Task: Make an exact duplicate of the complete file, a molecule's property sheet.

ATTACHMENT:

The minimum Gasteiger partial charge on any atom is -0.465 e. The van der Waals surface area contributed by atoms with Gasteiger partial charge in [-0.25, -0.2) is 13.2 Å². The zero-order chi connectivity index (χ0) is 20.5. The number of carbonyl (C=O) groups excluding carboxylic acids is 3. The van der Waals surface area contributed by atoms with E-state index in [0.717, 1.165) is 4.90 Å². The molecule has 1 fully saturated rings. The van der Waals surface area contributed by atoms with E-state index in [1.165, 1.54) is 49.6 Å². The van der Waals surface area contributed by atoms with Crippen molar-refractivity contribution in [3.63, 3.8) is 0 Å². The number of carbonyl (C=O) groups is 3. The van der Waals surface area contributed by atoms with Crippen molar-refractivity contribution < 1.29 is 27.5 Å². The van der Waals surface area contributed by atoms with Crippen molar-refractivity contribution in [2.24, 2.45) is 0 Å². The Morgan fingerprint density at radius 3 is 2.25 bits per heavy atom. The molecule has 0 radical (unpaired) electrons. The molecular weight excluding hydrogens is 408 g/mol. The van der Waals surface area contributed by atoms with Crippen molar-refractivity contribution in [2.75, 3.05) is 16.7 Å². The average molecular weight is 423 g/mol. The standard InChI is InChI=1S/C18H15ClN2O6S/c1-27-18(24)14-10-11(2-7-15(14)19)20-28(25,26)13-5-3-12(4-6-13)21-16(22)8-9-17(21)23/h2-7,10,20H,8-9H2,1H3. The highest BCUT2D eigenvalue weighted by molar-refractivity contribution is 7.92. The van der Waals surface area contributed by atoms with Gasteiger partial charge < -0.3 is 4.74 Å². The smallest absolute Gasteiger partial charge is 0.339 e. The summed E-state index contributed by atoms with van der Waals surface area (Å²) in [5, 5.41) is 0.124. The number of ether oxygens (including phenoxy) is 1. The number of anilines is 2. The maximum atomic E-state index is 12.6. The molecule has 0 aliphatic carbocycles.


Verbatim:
The minimum Gasteiger partial charge on any atom is -0.465 e. The van der Waals surface area contributed by atoms with Gasteiger partial charge in [-0.25, -0.2) is 13.2 Å². The zero-order chi connectivity index (χ0) is 20.5. The number of carbonyl (C=O) groups excluding carboxylic acids is 3. The van der Waals surface area contributed by atoms with E-state index in [0.717, 1.165) is 4.90 Å². The molecule has 1 fully saturated rings. The van der Waals surface area contributed by atoms with E-state index in [1.165, 1.54) is 49.6 Å². The van der Waals surface area contributed by atoms with Crippen molar-refractivity contribution in [3.63, 3.8) is 0 Å². The number of carbonyl (C=O) groups is 3. The van der Waals surface area contributed by atoms with Crippen molar-refractivity contribution < 1.29 is 27.5 Å². The van der Waals surface area contributed by atoms with Crippen molar-refractivity contribution in [2.24, 2.45) is 0 Å². The Morgan fingerprint density at radius 3 is 2.25 bits per heavy atom. The molecule has 0 radical (unpaired) electrons. The molecular weight excluding hydrogens is 408 g/mol. The van der Waals surface area contributed by atoms with Crippen molar-refractivity contribution in [2.75, 3.05) is 16.7 Å². The average molecular weight is 423 g/mol. The standard InChI is InChI=1S/C18H15ClN2O6S/c1-27-18(24)14-10-11(2-7-15(14)19)20-28(25,26)13-5-3-12(4-6-13)21-16(22)8-9-17(21)23/h2-7,10,20H,8-9H2,1H3. The highest BCUT2D eigenvalue weighted by molar-refractivity contribution is 7.92. The van der Waals surface area contributed by atoms with Gasteiger partial charge < -0.3 is 4.74 Å². The smallest absolute Gasteiger partial charge is 0.339 e. The summed E-state index contributed by atoms with van der Waals surface area (Å²) in [5, 5.41) is 0.124. The number of ether oxygens (including phenoxy) is 1. The number of anilines is 2. The maximum atomic E-state index is 12.6. The molecule has 0 aliphatic carbocycles.